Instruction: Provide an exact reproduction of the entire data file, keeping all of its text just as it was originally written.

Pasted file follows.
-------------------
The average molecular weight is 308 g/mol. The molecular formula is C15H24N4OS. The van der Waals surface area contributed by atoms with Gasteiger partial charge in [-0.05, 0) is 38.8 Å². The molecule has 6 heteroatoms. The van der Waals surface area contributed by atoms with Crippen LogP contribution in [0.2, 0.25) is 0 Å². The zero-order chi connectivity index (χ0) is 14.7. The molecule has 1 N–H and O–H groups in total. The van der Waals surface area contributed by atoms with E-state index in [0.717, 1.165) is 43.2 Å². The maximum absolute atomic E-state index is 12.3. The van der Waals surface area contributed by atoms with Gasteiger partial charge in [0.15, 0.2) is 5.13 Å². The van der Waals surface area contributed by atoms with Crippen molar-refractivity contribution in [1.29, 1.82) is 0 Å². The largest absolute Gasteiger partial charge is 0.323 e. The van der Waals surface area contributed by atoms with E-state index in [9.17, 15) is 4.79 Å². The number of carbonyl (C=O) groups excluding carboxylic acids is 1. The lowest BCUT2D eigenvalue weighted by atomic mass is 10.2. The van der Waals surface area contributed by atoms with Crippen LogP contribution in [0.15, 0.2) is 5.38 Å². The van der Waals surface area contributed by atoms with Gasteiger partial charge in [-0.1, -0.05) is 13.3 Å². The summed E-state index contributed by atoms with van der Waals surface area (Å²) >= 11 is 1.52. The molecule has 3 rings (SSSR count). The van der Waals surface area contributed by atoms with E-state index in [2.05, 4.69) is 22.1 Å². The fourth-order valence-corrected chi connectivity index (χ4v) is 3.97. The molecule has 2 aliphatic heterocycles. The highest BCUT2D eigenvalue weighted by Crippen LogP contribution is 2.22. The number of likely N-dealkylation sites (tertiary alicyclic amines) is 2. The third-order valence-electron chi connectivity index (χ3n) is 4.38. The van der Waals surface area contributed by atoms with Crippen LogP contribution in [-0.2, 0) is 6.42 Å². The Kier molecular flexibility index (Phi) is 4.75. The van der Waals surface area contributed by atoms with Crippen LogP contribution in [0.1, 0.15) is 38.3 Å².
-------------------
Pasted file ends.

The average molecular weight is 308 g/mol. The molecular formula is C15H24N4OS. The van der Waals surface area contributed by atoms with Gasteiger partial charge in [-0.05, 0) is 38.8 Å². The molecule has 6 heteroatoms. The van der Waals surface area contributed by atoms with Crippen LogP contribution in [0.2, 0.25) is 0 Å². The zero-order chi connectivity index (χ0) is 14.7. The molecule has 1 N–H and O–H groups in total. The van der Waals surface area contributed by atoms with E-state index in [0.717, 1.165) is 43.2 Å². The maximum absolute atomic E-state index is 12.3. The van der Waals surface area contributed by atoms with Gasteiger partial charge in [0.15, 0.2) is 5.13 Å². The van der Waals surface area contributed by atoms with Crippen molar-refractivity contribution in [1.29, 1.82) is 0 Å². The largest absolute Gasteiger partial charge is 0.323 e. The van der Waals surface area contributed by atoms with E-state index in [9.17, 15) is 4.79 Å². The number of carbonyl (C=O) groups excluding carboxylic acids is 1. The lowest BCUT2D eigenvalue weighted by atomic mass is 10.2. The van der Waals surface area contributed by atoms with Crippen LogP contribution in [0.15, 0.2) is 5.38 Å². The van der Waals surface area contributed by atoms with Gasteiger partial charge in [-0.1, -0.05) is 13.3 Å². The summed E-state index contributed by atoms with van der Waals surface area (Å²) >= 11 is 1.52. The molecule has 3 rings (SSSR count). The van der Waals surface area contributed by atoms with E-state index in [2.05, 4.69) is 22.1 Å². The fourth-order valence-corrected chi connectivity index (χ4v) is 3.97. The molecule has 2 aliphatic heterocycles. The highest BCUT2D eigenvalue weighted by Crippen LogP contribution is 2.22. The number of likely N-dealkylation sites (tertiary alicyclic amines) is 2. The third-order valence-electron chi connectivity index (χ3n) is 4.38. The van der Waals surface area contributed by atoms with Crippen LogP contribution in [-0.2, 0) is 6.42 Å². The Kier molecular flexibility index (Phi) is 4.75. The van der Waals surface area contributed by atoms with Crippen LogP contribution in [0.1, 0.15) is 38.3 Å².